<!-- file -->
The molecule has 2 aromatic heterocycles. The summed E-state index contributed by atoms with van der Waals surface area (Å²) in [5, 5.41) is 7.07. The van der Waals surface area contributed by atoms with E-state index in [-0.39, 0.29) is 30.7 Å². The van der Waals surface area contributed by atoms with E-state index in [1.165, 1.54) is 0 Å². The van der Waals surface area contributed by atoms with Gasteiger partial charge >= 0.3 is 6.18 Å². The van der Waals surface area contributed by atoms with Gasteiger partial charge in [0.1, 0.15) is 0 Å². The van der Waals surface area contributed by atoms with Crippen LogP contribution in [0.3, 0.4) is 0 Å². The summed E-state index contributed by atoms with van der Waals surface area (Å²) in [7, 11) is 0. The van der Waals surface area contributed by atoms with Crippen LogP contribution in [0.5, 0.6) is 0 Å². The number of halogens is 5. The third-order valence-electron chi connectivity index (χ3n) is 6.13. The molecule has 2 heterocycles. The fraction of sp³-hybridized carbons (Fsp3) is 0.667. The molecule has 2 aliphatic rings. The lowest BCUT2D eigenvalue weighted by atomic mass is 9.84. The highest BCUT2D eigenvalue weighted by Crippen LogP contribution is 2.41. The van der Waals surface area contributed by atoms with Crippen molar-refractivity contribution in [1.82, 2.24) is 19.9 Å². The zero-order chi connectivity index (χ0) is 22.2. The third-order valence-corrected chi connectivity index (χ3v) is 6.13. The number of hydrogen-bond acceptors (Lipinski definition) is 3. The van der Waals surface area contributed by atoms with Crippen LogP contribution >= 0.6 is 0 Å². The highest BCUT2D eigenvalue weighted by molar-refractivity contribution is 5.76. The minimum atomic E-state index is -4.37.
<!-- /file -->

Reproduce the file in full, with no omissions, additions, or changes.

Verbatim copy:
The molecule has 2 aromatic heterocycles. The summed E-state index contributed by atoms with van der Waals surface area (Å²) in [5, 5.41) is 7.07. The van der Waals surface area contributed by atoms with E-state index in [-0.39, 0.29) is 30.7 Å². The van der Waals surface area contributed by atoms with E-state index in [1.165, 1.54) is 0 Å². The van der Waals surface area contributed by atoms with Gasteiger partial charge >= 0.3 is 6.18 Å². The van der Waals surface area contributed by atoms with Gasteiger partial charge in [0.1, 0.15) is 0 Å². The van der Waals surface area contributed by atoms with Crippen LogP contribution in [0.3, 0.4) is 0 Å². The summed E-state index contributed by atoms with van der Waals surface area (Å²) in [7, 11) is 0. The van der Waals surface area contributed by atoms with Crippen LogP contribution in [0.5, 0.6) is 0 Å². The number of halogens is 5. The third-order valence-electron chi connectivity index (χ3n) is 6.13. The molecule has 2 heterocycles. The fraction of sp³-hybridized carbons (Fsp3) is 0.667. The molecule has 2 aliphatic rings. The lowest BCUT2D eigenvalue weighted by atomic mass is 9.84. The highest BCUT2D eigenvalue weighted by Crippen LogP contribution is 2.41. The van der Waals surface area contributed by atoms with Crippen molar-refractivity contribution in [1.82, 2.24) is 19.9 Å². The zero-order chi connectivity index (χ0) is 22.2. The third-order valence-corrected chi connectivity index (χ3v) is 6.13. The number of hydrogen-bond acceptors (Lipinski definition) is 3. The van der Waals surface area contributed by atoms with Crippen LogP contribution >= 0.6 is 0 Å². The highest BCUT2D eigenvalue weighted by molar-refractivity contribution is 5.76. The minimum atomic E-state index is -4.37.